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My Lords, this has been an informative, interesting and passionate debate on a key element of our future relationship with the EU. Unlike the noble Lord, Lord Forsyth, I think that it is entirely appropriate for us to discuss this here and in the context of the Bill.
It has long been the judgment of the Official Opposition that the Prime Minister made a grave mistake at the very opening of negotiations in sweeping certain options completely off the table. Her red lines, which closed down the possible positive and constructive development of a new partnership with the EU, were irresponsible, short-sighted and aimed more at her hard Brexiteers than at the interests of every part of the UK. Whether one is thinking about Ireland, Scotland, the regions, Welsh farming, manufacturing, the City, aerospace, automobiles or any other sector of the economy, those options were off the table before we had even had the impact statements.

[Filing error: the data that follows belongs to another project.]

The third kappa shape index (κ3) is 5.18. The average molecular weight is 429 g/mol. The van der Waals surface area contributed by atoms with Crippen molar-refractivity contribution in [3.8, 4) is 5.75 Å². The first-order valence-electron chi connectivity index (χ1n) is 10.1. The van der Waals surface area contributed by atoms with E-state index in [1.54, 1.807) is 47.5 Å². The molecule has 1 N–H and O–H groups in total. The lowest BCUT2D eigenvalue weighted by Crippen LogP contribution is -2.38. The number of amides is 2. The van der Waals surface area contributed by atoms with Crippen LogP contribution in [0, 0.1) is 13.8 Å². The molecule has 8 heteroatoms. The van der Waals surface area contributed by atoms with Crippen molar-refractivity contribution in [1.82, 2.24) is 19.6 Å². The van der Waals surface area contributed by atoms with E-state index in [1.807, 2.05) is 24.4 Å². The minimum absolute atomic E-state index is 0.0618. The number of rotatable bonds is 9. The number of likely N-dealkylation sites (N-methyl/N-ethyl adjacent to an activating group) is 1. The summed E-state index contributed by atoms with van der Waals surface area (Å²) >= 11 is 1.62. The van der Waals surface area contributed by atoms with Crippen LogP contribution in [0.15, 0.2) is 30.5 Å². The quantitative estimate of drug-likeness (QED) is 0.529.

It is not the way that we would have opened discussions on our post-Brexit status. Nor would we have written our own red lines. Instead, Labour set out the objectives for, rather than the particular architecture of, any new relationship. One of the problems with the specifics of these amendments is that they define the structure, not what we want to achieve. Indeed, on the objective, I agree wholeheartedly with my noble friend Lord Alli. We urgently need a deal on services if the UK economy is ever to thrive—but the particular model defined may have some shortcomings, some of which the House heard about in the debate on the amendment of the noble Baroness, Lady McIntosh, and which the noble Lord, Lord Kerr, touched on. Not only might EFTA, with its 14 million people to our 66 million, not want us and not suit us, but, because EFTA is not in the customs union, it cuts across the major amendment passed with a majority of 123 in this House on